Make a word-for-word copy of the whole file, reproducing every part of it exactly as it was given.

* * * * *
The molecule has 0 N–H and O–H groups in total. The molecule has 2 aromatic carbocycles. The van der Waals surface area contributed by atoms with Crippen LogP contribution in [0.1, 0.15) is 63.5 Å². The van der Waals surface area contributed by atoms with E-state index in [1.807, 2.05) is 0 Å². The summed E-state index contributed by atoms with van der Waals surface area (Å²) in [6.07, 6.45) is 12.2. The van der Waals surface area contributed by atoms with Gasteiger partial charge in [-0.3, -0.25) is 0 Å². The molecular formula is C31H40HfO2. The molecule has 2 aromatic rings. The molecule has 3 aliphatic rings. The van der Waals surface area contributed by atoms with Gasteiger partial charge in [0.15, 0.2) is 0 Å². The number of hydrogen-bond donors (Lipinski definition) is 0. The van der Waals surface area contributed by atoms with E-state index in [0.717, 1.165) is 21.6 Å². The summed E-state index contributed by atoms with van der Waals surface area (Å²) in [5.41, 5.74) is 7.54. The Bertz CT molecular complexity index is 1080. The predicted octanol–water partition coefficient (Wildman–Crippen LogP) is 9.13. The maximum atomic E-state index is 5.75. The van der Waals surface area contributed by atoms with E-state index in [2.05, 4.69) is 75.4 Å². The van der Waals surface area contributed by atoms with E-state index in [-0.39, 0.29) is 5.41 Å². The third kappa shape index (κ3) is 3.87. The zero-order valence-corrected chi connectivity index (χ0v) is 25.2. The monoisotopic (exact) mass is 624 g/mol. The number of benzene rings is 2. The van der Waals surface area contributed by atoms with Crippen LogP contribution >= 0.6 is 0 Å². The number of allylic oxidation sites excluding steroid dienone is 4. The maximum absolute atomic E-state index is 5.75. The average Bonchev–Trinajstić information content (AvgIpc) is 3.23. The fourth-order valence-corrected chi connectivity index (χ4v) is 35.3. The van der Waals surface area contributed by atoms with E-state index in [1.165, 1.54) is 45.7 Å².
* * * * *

The molecule has 0 N–H and O–H groups in total. The molecule has 2 aromatic carbocycles. The van der Waals surface area contributed by atoms with Crippen LogP contribution in [0.1, 0.15) is 63.5 Å². The van der Waals surface area contributed by atoms with E-state index in [1.807, 2.05) is 0 Å². The summed E-state index contributed by atoms with van der Waals surface area (Å²) in [6.07, 6.45) is 12.2. The van der Waals surface area contributed by atoms with Gasteiger partial charge in [-0.3, -0.25) is 0 Å². The molecular formula is C31H40HfO2. The molecule has 2 aromatic rings. The molecule has 3 aliphatic rings. The van der Waals surface area contributed by atoms with Gasteiger partial charge in [0.15, 0.2) is 0 Å². The number of hydrogen-bond donors (Lipinski definition) is 0. The van der Waals surface area contributed by atoms with E-state index in [0.717, 1.165) is 21.6 Å². The summed E-state index contributed by atoms with van der Waals surface area (Å²) in [5.41, 5.74) is 7.54. The Bertz CT molecular complexity index is 1080. The predicted octanol–water partition coefficient (Wildman–Crippen LogP) is 9.13. The maximum atomic E-state index is 5.75. The van der Waals surface area contributed by atoms with E-state index in [2.05, 4.69) is 75.4 Å². The van der Waals surface area contributed by atoms with E-state index in [-0.39, 0.29) is 5.41 Å². The third kappa shape index (κ3) is 3.87. The zero-order valence-corrected chi connectivity index (χ0v) is 25.2. The monoisotopic (exact) mass is 624 g/mol. The number of benzene rings is 2. The van der Waals surface area contributed by atoms with Crippen LogP contribution >= 0.6 is 0 Å². The number of allylic oxidation sites excluding steroid dienone is 4. The maximum absolute atomic E-state index is 5.75. The average Bonchev–Trinajstić information content (AvgIpc) is 3.23. The fourth-order valence-corrected chi connectivity index (χ4v) is 35.3. The van der Waals surface area contributed by atoms with E-state index in [1.165, 1.54) is 45.7 Å².